cpplinq for ARM (Linux) GCC 4.7.2

Jul 18, 2013 at 4:25 PM
Hello,

First, I do like Linq, have been a frequent developer using C# and LINQ. Plus, I do enjoy the benefits of extension-style methodology.

Did a little searching and came across cpplinq. I do like the use of the C++ >> operator facilitating extension-style operation. Any operator overload, really, that just happens to be pretty common for this sort of thing.

Question, however. We are targeting Linux (ARM) using a GCC 4.7.2 toolchain. It would seem that the header is more geared towards Microsoft-compilers? There are a couple of gaps in our toolchain that need better comprehension, such as I don't think std::move is fully comprehended as part of our GCC toolchain and/or libs/headers.

So... with some adaptation, such as where things like std::move are unavailable, we could possibly use boost::move, that sort of thing? Perhaps we fork off a repo and adapt it for our internal use?

Thank you for the great extension!

Regards.
Coordinator
Jul 23, 2013 at 8:41 PM
hi

the intention is that cpp linq should work on all c++11 compilers. we have run tqhe test cases on gcc compilers and unless something broke recently it should work. std::move isnt the most critical part. decltype is heavily relied on as well and if thats not supported in your tool stack it will be difficult to retrofit. best is probably to try to compile the test app on your compiler and run the unit tests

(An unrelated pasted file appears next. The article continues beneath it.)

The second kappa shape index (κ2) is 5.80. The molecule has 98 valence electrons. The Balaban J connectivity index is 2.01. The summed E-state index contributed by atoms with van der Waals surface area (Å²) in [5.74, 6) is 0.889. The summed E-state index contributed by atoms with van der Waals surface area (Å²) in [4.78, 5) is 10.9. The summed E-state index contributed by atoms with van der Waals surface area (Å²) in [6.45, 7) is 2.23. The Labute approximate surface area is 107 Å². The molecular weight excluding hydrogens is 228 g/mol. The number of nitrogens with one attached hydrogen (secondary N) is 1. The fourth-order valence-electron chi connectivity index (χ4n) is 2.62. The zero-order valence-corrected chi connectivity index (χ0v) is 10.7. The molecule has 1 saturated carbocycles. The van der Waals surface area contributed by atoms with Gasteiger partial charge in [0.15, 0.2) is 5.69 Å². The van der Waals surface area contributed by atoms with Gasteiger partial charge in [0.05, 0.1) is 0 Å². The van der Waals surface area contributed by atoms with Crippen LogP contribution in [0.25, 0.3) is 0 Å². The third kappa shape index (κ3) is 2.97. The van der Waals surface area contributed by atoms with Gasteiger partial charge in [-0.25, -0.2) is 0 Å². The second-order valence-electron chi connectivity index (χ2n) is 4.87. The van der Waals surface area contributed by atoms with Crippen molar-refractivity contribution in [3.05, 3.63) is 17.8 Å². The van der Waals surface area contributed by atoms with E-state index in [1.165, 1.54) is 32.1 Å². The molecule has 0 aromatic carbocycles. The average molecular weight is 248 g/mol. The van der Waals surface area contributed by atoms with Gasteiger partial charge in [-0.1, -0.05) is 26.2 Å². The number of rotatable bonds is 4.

Jul 24, 2013 at 7:50 AM
Well no offense but best of intentions... I am unfamiliar with decltype. Further we don't use pragma once. I'm not sure that's compiler specific. Why not a portable ifndef block? That aside, what alternatives would you suggest for decltype? Thank you...
Coordinator
Jul 24, 2013 at 8:20 PM
If your version of GCC doesn't support c++11 I would either try upgrading to a later version of GCC (the latest versions of GCC do support all aspects of C++11) or test if boost::range works for you.

Regarding #pragma once, there's no important reason for using that over #ifndef. I can fix that.

PS. When checking the c++11 support for 4.7 it seems to me the pieces are in place. When testing we used the compiler flag: -std=c++0x
http://gcc.gnu.org/gcc-4.7/cxx0x_status.html

Mårten
Coordinator
Jul 26, 2013 at 8:06 PM
FYI I now replaced #pragma once with header guards. Check to see if it works for you.

Mårten